Dyneema based nets - cost savings solution for fishing industry
A study recently completed among the commercial fishing community has yielded clear proof that nets made with Dyneema ultra-strong lightweight fiber yield major cost savings for fishermen through reductions in fuel usage, and make an important contribution to the sustainability of the fishing industry through reduced emissions of carbon dioxide.
Dyneema, an ultra high molecular weight polyethylene (UHMWPE) fiber, is manufactured by DSM Dyneema. The company has made sustainability a keystone of its corporate strategy. “We view our sustainability efforts across three key dimensions, People, Planet and Profit.” says André van Wageningen, Global Marketing Manager for Commercial fishing at DSM Dyneema. “We are continually asking ourselves: how can we improve the quality of life of our clients and their customers? How can we reduce our environmental impact and contribute to sustainable business and manufacturing processes? And how can we ensure DSM Dyneema and our customers will have the financial resources to continue this important work well into the future?”
The commercial fishing industry is a key market for the company. Dyneema fiber enables fishermen to use nets with thinner twines and ropes that are less bulky than more traditional materials, without sacrificing performance. The lower weight and smaller diameter of the equipment, result in lower drag that they create in the water, enabling fishermen to make significant fuel savings.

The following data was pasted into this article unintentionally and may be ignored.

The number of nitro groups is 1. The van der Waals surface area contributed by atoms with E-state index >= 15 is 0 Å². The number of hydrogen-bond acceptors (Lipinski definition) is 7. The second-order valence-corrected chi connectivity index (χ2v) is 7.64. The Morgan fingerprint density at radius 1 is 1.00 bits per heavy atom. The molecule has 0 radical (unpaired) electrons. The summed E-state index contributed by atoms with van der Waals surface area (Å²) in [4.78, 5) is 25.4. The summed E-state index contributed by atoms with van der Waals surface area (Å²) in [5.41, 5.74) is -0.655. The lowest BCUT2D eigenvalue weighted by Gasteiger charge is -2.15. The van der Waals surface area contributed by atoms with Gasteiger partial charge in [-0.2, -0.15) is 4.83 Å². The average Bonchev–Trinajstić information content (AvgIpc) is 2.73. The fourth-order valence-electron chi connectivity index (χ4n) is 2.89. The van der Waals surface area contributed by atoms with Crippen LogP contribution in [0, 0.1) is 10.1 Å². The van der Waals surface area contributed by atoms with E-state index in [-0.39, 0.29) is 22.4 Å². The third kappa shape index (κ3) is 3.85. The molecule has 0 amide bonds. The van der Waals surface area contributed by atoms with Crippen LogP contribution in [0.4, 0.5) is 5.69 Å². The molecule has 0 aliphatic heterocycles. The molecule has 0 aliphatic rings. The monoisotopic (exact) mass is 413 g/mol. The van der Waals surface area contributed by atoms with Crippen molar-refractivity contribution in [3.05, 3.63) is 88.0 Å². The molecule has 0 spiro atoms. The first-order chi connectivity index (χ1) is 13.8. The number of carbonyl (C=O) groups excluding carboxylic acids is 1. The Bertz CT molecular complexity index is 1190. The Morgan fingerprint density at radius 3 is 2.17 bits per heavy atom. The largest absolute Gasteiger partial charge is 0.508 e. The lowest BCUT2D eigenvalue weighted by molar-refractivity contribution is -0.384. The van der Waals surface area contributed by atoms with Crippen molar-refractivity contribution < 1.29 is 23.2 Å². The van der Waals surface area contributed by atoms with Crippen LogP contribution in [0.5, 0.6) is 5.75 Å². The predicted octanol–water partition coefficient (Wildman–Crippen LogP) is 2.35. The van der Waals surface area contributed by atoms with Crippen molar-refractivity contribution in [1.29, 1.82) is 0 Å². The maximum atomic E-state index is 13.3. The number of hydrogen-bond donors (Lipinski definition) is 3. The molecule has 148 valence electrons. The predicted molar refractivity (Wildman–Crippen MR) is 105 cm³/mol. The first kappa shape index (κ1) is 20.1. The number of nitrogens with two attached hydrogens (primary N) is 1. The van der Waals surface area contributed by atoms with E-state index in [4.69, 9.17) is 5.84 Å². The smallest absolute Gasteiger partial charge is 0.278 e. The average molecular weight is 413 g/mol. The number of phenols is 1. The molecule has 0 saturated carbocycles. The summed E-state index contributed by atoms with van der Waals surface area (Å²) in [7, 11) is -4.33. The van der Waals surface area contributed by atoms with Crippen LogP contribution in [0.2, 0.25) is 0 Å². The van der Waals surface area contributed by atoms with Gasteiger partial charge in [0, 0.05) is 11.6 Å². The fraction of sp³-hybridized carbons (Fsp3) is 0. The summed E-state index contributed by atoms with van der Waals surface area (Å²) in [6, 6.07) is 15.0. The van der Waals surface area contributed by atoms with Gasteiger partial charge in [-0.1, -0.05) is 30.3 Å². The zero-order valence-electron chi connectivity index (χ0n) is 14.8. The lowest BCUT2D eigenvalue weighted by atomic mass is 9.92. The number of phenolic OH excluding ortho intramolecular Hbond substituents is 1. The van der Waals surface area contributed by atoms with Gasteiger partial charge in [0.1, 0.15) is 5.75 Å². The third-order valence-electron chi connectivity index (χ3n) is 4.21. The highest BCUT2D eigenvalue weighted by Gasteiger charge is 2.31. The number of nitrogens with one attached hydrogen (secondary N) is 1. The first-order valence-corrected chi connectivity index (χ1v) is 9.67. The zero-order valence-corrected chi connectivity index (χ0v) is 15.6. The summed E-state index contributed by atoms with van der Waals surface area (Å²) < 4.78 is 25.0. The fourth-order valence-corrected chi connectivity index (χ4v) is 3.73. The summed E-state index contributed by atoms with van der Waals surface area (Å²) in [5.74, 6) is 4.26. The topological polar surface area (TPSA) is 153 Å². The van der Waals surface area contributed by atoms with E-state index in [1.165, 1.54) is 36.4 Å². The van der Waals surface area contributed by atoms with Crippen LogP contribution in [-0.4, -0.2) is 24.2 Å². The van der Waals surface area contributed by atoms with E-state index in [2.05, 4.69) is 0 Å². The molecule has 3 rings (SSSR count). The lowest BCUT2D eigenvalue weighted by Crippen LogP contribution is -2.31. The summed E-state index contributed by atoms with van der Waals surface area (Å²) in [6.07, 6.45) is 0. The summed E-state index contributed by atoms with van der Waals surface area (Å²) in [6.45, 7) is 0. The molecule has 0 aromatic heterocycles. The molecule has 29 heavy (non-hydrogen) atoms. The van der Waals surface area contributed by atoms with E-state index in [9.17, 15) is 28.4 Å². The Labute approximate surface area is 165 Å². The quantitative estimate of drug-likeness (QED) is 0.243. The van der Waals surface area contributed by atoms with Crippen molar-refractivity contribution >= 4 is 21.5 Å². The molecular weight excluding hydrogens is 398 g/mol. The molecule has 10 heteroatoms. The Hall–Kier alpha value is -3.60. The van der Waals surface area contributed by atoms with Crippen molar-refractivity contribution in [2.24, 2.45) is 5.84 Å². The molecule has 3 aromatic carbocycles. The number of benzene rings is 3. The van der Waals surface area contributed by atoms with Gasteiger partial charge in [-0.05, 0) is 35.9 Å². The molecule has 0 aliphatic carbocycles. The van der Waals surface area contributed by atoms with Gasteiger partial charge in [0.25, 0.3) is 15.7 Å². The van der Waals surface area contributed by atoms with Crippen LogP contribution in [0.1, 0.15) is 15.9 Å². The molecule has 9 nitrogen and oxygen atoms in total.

“People have been saying for a long time that the Dyneema fiber has major advantages over steel wire and other synthetic fibers in netting and rope,” says van Wageningen. “But we wanted to look at the entire value chain and also needed market data from a respected independent source to conclusively confirm our own beliefs. This is what we now have.”
DSM Dyneema commissioned Triple Value, a specialist sustainability consultancy, to quantify the impact of the use of Dyneema fiber all along the value chain in the commercial fishing industry. The study focused mainly on wild catch in pelagic zones. Two case studies of boats fishing in the North and North-East Atlantic for herring and mackerel were developed and extensive interviews and research carried out.
The study came up with several important conclusions. The most important one was a clear confirmation that by switching to Dyneema fiber, less fuel is used and the reduction in resulting carbon dioxide emissions from a vessel over the course of one year is substantial – in one case approximately equivalent to the emissions of 100 cars in the same period.
“Everybody is talking about carbon footprints these days,” says van Wageningen. “Trawler owners attach a lot of importance to the investment cost of their nets and ropes, and their cost in use. This study demonstrates that the money they can save in reduced fuel bills by using nets and ropes with Dyneema, the low maintenance cost together with the environmental benefits, easily make up for the higher up-front investment.”